A novel type of heat shield could provide the structural flexibility needed to safely travel deeper into space, according to research published by a University of Manchester doctoral student.
University officials said the prototype shield developed by Rui Wu is a lightweight, flexible alternative to the heavy, complex mechanical or inflatable structures used by current spacecraft to prevent burning up and crashing upon reentry into the Earth’s atmosphere.
The structure, made of a flexible material with a high temperature threshold, is shaped like a skirt and spins during flight. Once the craft reaches a planetary atmosphere, centrifugal forces from aerodynamic drag stiffen the materials to create the heat shield.
The material’s stitched pattern also induces centrifugal force during flight and requires no additional machinery — or added weight.
As governments and private industry alike voice their ambitions to voyage deeper into space — eventually to Mars — Wu warned that type of space travel will need to clear significant logistical hurdles.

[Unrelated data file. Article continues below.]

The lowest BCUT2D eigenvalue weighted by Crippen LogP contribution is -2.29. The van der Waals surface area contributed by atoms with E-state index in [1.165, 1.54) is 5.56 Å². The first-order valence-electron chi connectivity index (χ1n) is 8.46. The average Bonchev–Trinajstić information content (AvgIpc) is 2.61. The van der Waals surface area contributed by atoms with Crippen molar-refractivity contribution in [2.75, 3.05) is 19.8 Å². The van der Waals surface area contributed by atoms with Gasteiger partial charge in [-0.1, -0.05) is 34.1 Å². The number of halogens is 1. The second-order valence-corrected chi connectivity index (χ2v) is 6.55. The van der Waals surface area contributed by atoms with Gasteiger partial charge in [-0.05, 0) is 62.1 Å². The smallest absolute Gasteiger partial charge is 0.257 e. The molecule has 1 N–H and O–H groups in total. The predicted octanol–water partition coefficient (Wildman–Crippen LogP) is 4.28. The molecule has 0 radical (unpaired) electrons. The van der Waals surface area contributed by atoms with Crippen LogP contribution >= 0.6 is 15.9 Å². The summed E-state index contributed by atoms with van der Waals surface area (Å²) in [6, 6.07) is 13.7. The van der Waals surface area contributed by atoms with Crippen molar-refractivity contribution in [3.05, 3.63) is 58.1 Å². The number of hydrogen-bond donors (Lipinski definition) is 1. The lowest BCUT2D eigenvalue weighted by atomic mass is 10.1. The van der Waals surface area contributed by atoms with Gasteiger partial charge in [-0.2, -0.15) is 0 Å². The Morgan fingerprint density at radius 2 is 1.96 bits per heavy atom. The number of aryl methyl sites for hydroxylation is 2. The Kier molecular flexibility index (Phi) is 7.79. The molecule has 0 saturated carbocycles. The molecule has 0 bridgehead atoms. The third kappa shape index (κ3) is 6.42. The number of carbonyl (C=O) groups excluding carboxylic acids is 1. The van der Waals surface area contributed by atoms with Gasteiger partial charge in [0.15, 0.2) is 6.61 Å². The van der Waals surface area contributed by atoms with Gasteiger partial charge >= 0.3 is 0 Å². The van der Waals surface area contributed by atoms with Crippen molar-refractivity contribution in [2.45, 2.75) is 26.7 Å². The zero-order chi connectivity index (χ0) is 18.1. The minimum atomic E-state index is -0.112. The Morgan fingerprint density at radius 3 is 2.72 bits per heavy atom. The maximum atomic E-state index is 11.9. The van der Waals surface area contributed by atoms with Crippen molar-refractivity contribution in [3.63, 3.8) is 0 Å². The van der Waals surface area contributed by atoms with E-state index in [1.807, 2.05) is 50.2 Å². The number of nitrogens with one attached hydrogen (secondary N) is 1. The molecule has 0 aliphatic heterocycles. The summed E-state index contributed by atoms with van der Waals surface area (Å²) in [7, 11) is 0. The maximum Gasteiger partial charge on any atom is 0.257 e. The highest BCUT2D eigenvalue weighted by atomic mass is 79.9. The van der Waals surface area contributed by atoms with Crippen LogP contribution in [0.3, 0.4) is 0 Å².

“Spacecraft for future missions must be larger and heavier than ever before, meaning that heat shields will become increasingly too large to manage,” he said.
And although it could make high-profile deep-space trips more practical, the shield could also benefit more conventional space missions.
“Since this prototype is lightweight and flexible enough for use on smaller satellites, research could be made easier and cheaper,” Wu said.
The research was published in the journal Acta Astronautica.